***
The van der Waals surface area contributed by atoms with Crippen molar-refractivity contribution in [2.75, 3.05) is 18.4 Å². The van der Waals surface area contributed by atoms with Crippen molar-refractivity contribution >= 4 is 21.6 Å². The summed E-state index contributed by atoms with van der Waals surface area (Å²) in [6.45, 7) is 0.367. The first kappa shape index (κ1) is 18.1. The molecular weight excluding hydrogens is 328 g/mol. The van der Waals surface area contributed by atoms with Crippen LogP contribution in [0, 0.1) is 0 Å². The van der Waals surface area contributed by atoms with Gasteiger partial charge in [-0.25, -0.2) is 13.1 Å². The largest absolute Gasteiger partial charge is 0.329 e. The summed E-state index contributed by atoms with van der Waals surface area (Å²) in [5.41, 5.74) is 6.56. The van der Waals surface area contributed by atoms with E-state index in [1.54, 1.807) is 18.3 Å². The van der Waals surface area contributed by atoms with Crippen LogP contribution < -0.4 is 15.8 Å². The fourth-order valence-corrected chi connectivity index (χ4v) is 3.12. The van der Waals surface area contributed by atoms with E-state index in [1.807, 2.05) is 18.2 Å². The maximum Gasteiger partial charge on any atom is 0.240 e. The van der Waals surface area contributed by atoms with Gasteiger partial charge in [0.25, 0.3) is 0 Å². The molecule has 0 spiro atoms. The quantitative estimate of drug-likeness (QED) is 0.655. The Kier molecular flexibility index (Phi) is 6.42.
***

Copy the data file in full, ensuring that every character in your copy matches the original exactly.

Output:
The van der Waals surface area contributed by atoms with Crippen molar-refractivity contribution in [2.75, 3.05) is 18.4 Å². The van der Waals surface area contributed by atoms with Crippen molar-refractivity contribution >= 4 is 21.6 Å². The summed E-state index contributed by atoms with van der Waals surface area (Å²) in [6.45, 7) is 0.367. The first kappa shape index (κ1) is 18.1. The molecular weight excluding hydrogens is 328 g/mol. The van der Waals surface area contributed by atoms with Crippen LogP contribution in [0, 0.1) is 0 Å². The van der Waals surface area contributed by atoms with Gasteiger partial charge in [-0.25, -0.2) is 13.1 Å². The largest absolute Gasteiger partial charge is 0.329 e. The summed E-state index contributed by atoms with van der Waals surface area (Å²) in [5.41, 5.74) is 6.56. The van der Waals surface area contributed by atoms with E-state index in [1.54, 1.807) is 18.3 Å². The van der Waals surface area contributed by atoms with Crippen LogP contribution < -0.4 is 15.8 Å². The fourth-order valence-corrected chi connectivity index (χ4v) is 3.12. The van der Waals surface area contributed by atoms with E-state index in [1.807, 2.05) is 18.2 Å². The maximum Gasteiger partial charge on any atom is 0.240 e. The van der Waals surface area contributed by atoms with Gasteiger partial charge in [0.25, 0.3) is 0 Å². The molecule has 0 spiro atoms. The quantitative estimate of drug-likeness (QED) is 0.655. The Kier molecular flexibility index (Phi) is 6.42.